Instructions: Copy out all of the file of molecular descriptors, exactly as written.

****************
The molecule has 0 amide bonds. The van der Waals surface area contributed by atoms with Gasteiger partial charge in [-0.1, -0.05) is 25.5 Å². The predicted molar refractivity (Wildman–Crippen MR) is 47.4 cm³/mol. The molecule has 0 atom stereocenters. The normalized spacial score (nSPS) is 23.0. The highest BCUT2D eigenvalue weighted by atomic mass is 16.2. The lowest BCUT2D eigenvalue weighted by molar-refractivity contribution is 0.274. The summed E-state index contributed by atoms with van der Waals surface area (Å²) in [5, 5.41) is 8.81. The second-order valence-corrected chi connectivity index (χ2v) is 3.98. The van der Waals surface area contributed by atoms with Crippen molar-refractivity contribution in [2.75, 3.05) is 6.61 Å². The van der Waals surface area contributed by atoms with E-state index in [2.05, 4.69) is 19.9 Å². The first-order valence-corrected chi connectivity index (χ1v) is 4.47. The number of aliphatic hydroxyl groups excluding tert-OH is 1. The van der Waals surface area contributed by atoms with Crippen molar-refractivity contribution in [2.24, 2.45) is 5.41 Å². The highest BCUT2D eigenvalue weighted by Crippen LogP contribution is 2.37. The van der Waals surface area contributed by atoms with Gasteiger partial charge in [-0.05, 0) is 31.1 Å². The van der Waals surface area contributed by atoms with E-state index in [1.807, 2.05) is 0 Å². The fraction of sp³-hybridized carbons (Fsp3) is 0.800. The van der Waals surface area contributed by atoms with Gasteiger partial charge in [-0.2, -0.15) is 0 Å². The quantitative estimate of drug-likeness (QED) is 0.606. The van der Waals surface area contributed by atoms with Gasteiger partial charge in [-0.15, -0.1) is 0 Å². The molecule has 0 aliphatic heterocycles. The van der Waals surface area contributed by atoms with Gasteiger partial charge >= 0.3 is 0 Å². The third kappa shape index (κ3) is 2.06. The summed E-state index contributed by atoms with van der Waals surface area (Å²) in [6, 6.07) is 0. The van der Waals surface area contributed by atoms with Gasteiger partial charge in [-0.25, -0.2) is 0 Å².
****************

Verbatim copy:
The molecule has 0 amide bonds. The van der Waals surface area contributed by atoms with Gasteiger partial charge in [-0.1, -0.05) is 25.5 Å². The predicted molar refractivity (Wildman–Crippen MR) is 47.4 cm³/mol. The molecule has 0 atom stereocenters. The normalized spacial score (nSPS) is 23.0. The highest BCUT2D eigenvalue weighted by atomic mass is 16.2. The lowest BCUT2D eigenvalue weighted by molar-refractivity contribution is 0.274. The summed E-state index contributed by atoms with van der Waals surface area (Å²) in [5, 5.41) is 8.81. The second-order valence-corrected chi connectivity index (χ2v) is 3.98. The van der Waals surface area contributed by atoms with Crippen molar-refractivity contribution in [2.75, 3.05) is 6.61 Å². The van der Waals surface area contributed by atoms with E-state index in [2.05, 4.69) is 19.9 Å². The first-order valence-corrected chi connectivity index (χ1v) is 4.47. The number of aliphatic hydroxyl groups excluding tert-OH is 1. The van der Waals surface area contributed by atoms with Crippen molar-refractivity contribution in [2.24, 2.45) is 5.41 Å². The highest BCUT2D eigenvalue weighted by Crippen LogP contribution is 2.37. The van der Waals surface area contributed by atoms with Gasteiger partial charge in [-0.05, 0) is 31.1 Å². The van der Waals surface area contributed by atoms with E-state index in [1.807, 2.05) is 0 Å². The fraction of sp³-hybridized carbons (Fsp3) is 0.800. The van der Waals surface area contributed by atoms with Gasteiger partial charge in [-0.2, -0.15) is 0 Å². The quantitative estimate of drug-likeness (QED) is 0.606. The van der Waals surface area contributed by atoms with Gasteiger partial charge in [-0.15, -0.1) is 0 Å². The molecule has 0 aliphatic heterocycles. The van der Waals surface area contributed by atoms with Gasteiger partial charge >= 0.3 is 0 Å². The third kappa shape index (κ3) is 2.06. The summed E-state index contributed by atoms with van der Waals surface area (Å²) in [6, 6.07) is 0. The van der Waals surface area contributed by atoms with Gasteiger partial charge in [-0.25, -0.2) is 0 Å².